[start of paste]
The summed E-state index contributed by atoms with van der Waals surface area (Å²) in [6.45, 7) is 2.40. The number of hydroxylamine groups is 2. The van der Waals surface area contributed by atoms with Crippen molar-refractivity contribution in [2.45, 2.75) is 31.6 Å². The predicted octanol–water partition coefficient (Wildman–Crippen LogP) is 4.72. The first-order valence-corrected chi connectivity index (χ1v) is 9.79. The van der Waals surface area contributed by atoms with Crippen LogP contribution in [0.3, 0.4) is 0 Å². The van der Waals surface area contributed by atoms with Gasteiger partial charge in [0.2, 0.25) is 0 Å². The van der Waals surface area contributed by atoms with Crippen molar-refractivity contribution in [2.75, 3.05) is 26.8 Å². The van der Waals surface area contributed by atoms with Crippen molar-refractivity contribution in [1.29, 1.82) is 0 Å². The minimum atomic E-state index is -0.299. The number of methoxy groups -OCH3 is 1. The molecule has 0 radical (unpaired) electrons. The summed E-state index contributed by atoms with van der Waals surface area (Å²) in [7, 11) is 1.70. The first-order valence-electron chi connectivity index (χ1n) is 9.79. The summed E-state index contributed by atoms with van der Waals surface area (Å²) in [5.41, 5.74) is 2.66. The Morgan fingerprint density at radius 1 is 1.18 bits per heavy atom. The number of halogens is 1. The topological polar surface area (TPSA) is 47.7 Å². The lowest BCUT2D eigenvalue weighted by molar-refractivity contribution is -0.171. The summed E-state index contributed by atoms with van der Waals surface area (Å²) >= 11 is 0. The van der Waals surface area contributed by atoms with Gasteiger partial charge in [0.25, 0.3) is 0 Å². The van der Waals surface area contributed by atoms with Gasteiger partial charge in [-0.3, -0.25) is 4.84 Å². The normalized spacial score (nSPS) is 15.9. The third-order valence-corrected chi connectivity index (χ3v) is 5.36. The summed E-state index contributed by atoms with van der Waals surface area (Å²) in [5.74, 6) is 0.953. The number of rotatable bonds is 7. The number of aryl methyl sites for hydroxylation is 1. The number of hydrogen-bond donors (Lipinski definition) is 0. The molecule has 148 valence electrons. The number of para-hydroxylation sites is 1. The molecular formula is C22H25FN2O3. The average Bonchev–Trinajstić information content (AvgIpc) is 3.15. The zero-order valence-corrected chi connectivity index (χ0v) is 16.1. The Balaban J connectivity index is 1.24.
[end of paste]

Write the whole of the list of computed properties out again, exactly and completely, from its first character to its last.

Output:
The summed E-state index contributed by atoms with van der Waals surface area (Å²) in [6.45, 7) is 2.40. The number of hydroxylamine groups is 2. The van der Waals surface area contributed by atoms with Crippen molar-refractivity contribution in [2.45, 2.75) is 31.6 Å². The predicted octanol–water partition coefficient (Wildman–Crippen LogP) is 4.72. The first-order valence-corrected chi connectivity index (χ1v) is 9.79. The van der Waals surface area contributed by atoms with Crippen LogP contribution in [0.3, 0.4) is 0 Å². The van der Waals surface area contributed by atoms with Gasteiger partial charge in [0.2, 0.25) is 0 Å². The van der Waals surface area contributed by atoms with Crippen molar-refractivity contribution in [2.75, 3.05) is 26.8 Å². The van der Waals surface area contributed by atoms with Crippen molar-refractivity contribution in [1.29, 1.82) is 0 Å². The minimum atomic E-state index is -0.299. The number of methoxy groups -OCH3 is 1. The molecule has 0 radical (unpaired) electrons. The summed E-state index contributed by atoms with van der Waals surface area (Å²) in [7, 11) is 1.70. The first-order valence-electron chi connectivity index (χ1n) is 9.79. The summed E-state index contributed by atoms with van der Waals surface area (Å²) in [5.41, 5.74) is 2.66. The Morgan fingerprint density at radius 1 is 1.18 bits per heavy atom. The number of halogens is 1. The topological polar surface area (TPSA) is 47.7 Å². The lowest BCUT2D eigenvalue weighted by molar-refractivity contribution is -0.171. The summed E-state index contributed by atoms with van der Waals surface area (Å²) >= 11 is 0. The van der Waals surface area contributed by atoms with Gasteiger partial charge in [0.25, 0.3) is 0 Å². The van der Waals surface area contributed by atoms with Gasteiger partial charge in [-0.3, -0.25) is 4.84 Å². The normalized spacial score (nSPS) is 15.9. The third-order valence-corrected chi connectivity index (χ3v) is 5.36. The summed E-state index contributed by atoms with van der Waals surface area (Å²) in [5.74, 6) is 0.953. The number of rotatable bonds is 7. The number of aryl methyl sites for hydroxylation is 1. The number of hydrogen-bond donors (Lipinski definition) is 0. The molecule has 148 valence electrons. The number of para-hydroxylation sites is 1. The molecular formula is C22H25FN2O3. The average Bonchev–Trinajstić information content (AvgIpc) is 3.15. The zero-order valence-corrected chi connectivity index (χ0v) is 16.1. The Balaban J connectivity index is 1.24.